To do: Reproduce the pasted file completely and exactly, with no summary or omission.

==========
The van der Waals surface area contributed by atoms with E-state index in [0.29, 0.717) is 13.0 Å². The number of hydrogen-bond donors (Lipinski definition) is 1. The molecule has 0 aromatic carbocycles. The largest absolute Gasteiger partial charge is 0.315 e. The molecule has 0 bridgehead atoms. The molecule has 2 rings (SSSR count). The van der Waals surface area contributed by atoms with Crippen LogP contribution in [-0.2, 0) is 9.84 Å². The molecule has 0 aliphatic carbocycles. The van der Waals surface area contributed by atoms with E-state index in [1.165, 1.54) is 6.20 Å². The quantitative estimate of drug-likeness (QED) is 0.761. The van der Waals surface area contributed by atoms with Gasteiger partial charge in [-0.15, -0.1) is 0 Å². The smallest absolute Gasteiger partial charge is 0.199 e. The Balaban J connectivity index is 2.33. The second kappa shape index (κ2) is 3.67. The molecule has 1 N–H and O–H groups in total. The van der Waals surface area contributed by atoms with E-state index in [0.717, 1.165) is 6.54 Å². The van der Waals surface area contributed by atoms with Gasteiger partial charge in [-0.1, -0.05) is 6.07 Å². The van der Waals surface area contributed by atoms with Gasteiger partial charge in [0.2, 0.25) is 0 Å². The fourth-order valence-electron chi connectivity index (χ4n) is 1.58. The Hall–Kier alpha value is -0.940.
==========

The van der Waals surface area contributed by atoms with E-state index in [0.29, 0.717) is 13.0 Å². The number of hydrogen-bond donors (Lipinski definition) is 1. The molecule has 0 aromatic carbocycles. The largest absolute Gasteiger partial charge is 0.315 e. The molecule has 0 bridgehead atoms. The molecule has 2 rings (SSSR count). The van der Waals surface area contributed by atoms with Crippen LogP contribution in [-0.2, 0) is 9.84 Å². The molecule has 0 aliphatic carbocycles. The van der Waals surface area contributed by atoms with E-state index in [1.165, 1.54) is 6.20 Å². The quantitative estimate of drug-likeness (QED) is 0.761. The van der Waals surface area contributed by atoms with Gasteiger partial charge in [-0.15, -0.1) is 0 Å². The smallest absolute Gasteiger partial charge is 0.199 e. The Balaban J connectivity index is 2.33. The second kappa shape index (κ2) is 3.67. The molecule has 1 N–H and O–H groups in total. The van der Waals surface area contributed by atoms with E-state index in [0.717, 1.165) is 6.54 Å². The van der Waals surface area contributed by atoms with Gasteiger partial charge in [-0.1, -0.05) is 6.07 Å². The van der Waals surface area contributed by atoms with Gasteiger partial charge in [0.2, 0.25) is 0 Å². The fourth-order valence-electron chi connectivity index (χ4n) is 1.58. The Hall–Kier alpha value is -0.940.